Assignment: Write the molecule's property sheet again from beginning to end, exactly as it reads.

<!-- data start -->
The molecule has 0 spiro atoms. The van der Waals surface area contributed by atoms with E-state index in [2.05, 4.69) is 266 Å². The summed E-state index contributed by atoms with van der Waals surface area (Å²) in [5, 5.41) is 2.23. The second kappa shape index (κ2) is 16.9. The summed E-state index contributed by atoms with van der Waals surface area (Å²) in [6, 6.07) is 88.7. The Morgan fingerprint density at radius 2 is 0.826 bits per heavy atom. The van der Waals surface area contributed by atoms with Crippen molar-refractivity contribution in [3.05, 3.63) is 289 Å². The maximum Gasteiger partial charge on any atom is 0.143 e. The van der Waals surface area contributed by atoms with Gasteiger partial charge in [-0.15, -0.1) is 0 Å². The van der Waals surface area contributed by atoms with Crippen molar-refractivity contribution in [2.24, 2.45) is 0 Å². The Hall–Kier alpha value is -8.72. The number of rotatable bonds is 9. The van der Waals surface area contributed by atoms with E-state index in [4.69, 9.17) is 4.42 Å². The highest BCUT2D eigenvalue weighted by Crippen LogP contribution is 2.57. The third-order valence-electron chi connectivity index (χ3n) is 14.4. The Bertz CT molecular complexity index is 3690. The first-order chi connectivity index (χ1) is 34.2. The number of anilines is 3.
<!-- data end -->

The molecule has 0 spiro atoms. The van der Waals surface area contributed by atoms with E-state index in [2.05, 4.69) is 266 Å². The summed E-state index contributed by atoms with van der Waals surface area (Å²) in [5, 5.41) is 2.23. The second kappa shape index (κ2) is 16.9. The summed E-state index contributed by atoms with van der Waals surface area (Å²) in [6, 6.07) is 88.7. The Morgan fingerprint density at radius 2 is 0.826 bits per heavy atom. The van der Waals surface area contributed by atoms with Crippen molar-refractivity contribution in [3.05, 3.63) is 289 Å². The maximum Gasteiger partial charge on any atom is 0.143 e. The van der Waals surface area contributed by atoms with Gasteiger partial charge in [-0.15, -0.1) is 0 Å². The van der Waals surface area contributed by atoms with Crippen molar-refractivity contribution in [2.24, 2.45) is 0 Å². The Hall–Kier alpha value is -8.72. The number of rotatable bonds is 9. The van der Waals surface area contributed by atoms with E-state index in [4.69, 9.17) is 4.42 Å². The highest BCUT2D eigenvalue weighted by Crippen LogP contribution is 2.57. The third-order valence-electron chi connectivity index (χ3n) is 14.4. The Bertz CT molecular complexity index is 3690. The first-order chi connectivity index (χ1) is 34.2. The number of anilines is 3.